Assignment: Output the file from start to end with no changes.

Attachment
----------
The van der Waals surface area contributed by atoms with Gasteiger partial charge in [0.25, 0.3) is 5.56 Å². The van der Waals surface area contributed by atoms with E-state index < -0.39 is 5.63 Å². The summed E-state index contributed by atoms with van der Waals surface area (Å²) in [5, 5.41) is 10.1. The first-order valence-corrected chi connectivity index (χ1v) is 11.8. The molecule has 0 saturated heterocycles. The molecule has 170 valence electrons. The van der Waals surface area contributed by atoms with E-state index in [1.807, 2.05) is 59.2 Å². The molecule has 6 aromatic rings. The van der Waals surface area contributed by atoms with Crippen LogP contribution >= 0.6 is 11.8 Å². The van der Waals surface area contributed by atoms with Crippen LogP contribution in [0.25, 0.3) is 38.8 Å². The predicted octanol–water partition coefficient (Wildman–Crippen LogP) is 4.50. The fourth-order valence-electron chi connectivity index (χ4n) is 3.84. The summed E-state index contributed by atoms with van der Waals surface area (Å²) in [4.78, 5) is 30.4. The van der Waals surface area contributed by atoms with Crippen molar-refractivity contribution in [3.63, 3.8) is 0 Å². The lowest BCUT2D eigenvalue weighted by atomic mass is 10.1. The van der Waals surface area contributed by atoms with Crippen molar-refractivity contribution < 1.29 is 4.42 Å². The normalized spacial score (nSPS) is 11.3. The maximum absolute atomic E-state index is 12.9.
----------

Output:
The van der Waals surface area contributed by atoms with Gasteiger partial charge in [0.25, 0.3) is 5.56 Å². The van der Waals surface area contributed by atoms with E-state index < -0.39 is 5.63 Å². The summed E-state index contributed by atoms with van der Waals surface area (Å²) in [5, 5.41) is 10.1. The first-order valence-corrected chi connectivity index (χ1v) is 11.8. The molecule has 0 saturated heterocycles. The molecule has 170 valence electrons. The van der Waals surface area contributed by atoms with E-state index in [1.807, 2.05) is 59.2 Å². The molecule has 6 aromatic rings. The van der Waals surface area contributed by atoms with Crippen LogP contribution >= 0.6 is 11.8 Å². The van der Waals surface area contributed by atoms with Crippen LogP contribution in [0.25, 0.3) is 38.8 Å². The predicted octanol–water partition coefficient (Wildman–Crippen LogP) is 4.50. The fourth-order valence-electron chi connectivity index (χ4n) is 3.84. The summed E-state index contributed by atoms with van der Waals surface area (Å²) in [4.78, 5) is 30.4. The van der Waals surface area contributed by atoms with Crippen molar-refractivity contribution in [3.63, 3.8) is 0 Å². The lowest BCUT2D eigenvalue weighted by atomic mass is 10.1. The van der Waals surface area contributed by atoms with Crippen molar-refractivity contribution < 1.29 is 4.42 Å². The normalized spacial score (nSPS) is 11.3. The maximum absolute atomic E-state index is 12.9.